- Dijon mustard, cream and Worcestershire sauce round out the sauce.
You will want a long handled lighter if you are going to flame the dish. Alternatively, this doesn’t need to be flamed—you can just cook the sauce for a few minutes until the alcohol boils out.
Step by Step Directions
To start you cut up your ingredients
Brown your meat, then keep warm
Cook shallots and garlic, then mushrooms
Add cognac or brandy and light the vapor with a long handled lighter to flame (carefully)
Stir in the remaining sauce ingredients
Return the meat and accumulated juices, finish cooking, and serve.
How to Serve
This is an elegant entrée and would be lovely for a formal dinner. And truthfully, it’s easy enough that if I were alone for a night and wanted a treat, I’d go for it.
For a vegetable accompaniment, my inclination is to do a basic vegetable like broccoli or green beans. Potatoes, noodles or crusty bread would make a nice starch. And to keep with the Supper Club vibe, how about a Wedge Salad and/or a relish tray!
Tips and Notes
You can save a little time by pre-cutting ingredients.
As mentioned, if you want to skip the flaming, just cook for a few minutes after adding the cognac to let the alcohol evaporate instead.
If you are new to flaming, you should know that what you are lighting is the alcohol vapor, as it evaporates in the heat. You won’t be able to see the vapor and the whoosh as it catches flame may take you by surprise.
Welcome to Supper Club Saturday #2 (February 2022)
- Easy In A Minute Super Thick Mayonnaise from Sneha’s Recipe
- Leftover Turkey Salad (Sandwiches) from Making Miracles
- Olive Garden Salad Dressing from Palatable Pastime
- Pork Tenderloin with Roasted Grapes from A Day in the Life on the Farm
- Quick and Easy Be My Valentine Heart Shaped Pizza with Heart Shaped Pepperoni from Our Good Life
- Ratatouille with Cheese from Patyco Candy Bar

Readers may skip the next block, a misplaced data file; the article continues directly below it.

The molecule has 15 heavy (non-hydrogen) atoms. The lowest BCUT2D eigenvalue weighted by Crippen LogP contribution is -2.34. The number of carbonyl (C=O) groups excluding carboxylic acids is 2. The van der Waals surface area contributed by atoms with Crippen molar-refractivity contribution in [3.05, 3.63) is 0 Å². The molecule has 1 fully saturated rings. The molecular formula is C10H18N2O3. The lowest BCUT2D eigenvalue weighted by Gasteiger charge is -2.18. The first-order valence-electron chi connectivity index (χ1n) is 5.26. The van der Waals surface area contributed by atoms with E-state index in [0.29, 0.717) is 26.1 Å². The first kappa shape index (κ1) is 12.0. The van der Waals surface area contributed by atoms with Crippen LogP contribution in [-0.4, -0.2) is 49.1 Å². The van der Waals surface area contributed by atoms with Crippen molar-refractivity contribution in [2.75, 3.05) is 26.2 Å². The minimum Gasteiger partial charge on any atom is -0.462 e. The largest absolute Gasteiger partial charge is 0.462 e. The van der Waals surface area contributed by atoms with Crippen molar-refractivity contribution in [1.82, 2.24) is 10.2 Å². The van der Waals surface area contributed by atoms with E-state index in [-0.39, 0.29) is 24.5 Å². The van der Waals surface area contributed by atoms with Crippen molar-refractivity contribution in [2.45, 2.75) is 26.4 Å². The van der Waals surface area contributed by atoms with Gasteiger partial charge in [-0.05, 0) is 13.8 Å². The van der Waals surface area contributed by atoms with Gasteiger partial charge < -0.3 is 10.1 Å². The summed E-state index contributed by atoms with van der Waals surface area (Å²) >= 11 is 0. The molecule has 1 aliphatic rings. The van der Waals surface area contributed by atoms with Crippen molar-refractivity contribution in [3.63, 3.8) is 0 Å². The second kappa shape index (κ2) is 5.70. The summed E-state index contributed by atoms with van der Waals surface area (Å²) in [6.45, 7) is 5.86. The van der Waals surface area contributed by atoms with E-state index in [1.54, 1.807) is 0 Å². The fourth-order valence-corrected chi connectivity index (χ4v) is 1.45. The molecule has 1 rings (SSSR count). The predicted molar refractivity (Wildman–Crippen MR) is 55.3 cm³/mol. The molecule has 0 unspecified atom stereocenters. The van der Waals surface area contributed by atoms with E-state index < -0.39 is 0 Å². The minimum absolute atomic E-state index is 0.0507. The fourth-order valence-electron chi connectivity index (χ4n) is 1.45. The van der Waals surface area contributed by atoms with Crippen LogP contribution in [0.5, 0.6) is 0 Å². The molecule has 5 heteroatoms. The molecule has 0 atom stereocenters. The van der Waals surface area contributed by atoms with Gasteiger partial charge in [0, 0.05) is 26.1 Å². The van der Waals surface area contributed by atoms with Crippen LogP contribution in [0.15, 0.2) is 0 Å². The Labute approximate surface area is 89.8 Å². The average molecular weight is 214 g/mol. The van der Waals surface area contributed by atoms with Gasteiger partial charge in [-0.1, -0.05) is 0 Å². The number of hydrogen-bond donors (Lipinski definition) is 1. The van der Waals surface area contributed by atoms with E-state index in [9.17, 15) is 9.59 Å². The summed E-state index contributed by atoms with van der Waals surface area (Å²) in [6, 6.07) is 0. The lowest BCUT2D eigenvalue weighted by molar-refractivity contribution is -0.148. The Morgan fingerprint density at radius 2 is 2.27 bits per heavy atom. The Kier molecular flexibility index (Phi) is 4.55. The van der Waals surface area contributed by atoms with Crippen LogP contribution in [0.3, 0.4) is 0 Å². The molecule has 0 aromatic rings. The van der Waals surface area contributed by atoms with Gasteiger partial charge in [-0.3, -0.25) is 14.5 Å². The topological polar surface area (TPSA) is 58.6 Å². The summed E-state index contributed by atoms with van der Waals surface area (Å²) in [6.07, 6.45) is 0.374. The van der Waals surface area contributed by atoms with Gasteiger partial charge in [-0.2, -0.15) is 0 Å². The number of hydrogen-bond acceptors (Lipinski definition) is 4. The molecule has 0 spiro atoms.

- Rose Chia Pudding from Magical Ingredients
- Steak Diane from Art of Natural Living
- 12 oz fillet cut in medallions and pounded thin (see note)
- Salt pepper (for the meat and mushrooms)
- 1-2 Tablespoon butter or oil
- 1 shallot minced (a generous Tablespoon)
- 2 medium garlic cloves minced
- 1 cup sliced mushrooms
- 1/4 cup Cognac or brandy
- 2 teaspoons Dijon mustard
- 1/4 cup heavy cream
- 1/4 cup reduced beef stock see note
- 2 teaspoons Worcestershire sauce
- Season the beef medallions on both sides with the salt and pepper. Melt 1 Tablespoon butter or oil in a large skillet over medium-high heat. Add the meat and sear for 45-60 seconds on each side to get a nice brown coating. Remove the meat to a plate and keep warm in a 170 F oven.
- Reduce the heat to medium. Add the shallots and garlic and cook, stirring, a minute or two. Add the mushrooms to the pan, salt them, and cook, stirring, until soft. If pan is too dry, add the second Tablespoon of butter or some water, a Tablespoon at time.
- Add the cognac (or brandy) to the skillet. Tilt the pan away from you and ignite the alcohol vapor with a long handled lighter. If you prefer not to flame this, simmer the mixture a few minutes to let the alcohol evaporate.
- When the flame has burned out, add the mustard, cream, beef stock and Worcestershire sauce. Stir to combine. Return to a low simmer. Add the meat and any accumulated juices to the pan and turn the meat to coat with the sauce. Continue cooking to desired doneness.
- Divide meat between two serving plates and top with sauce. Enjoy!
- Baileys Chocolate Martini
- Spicy Italian Salad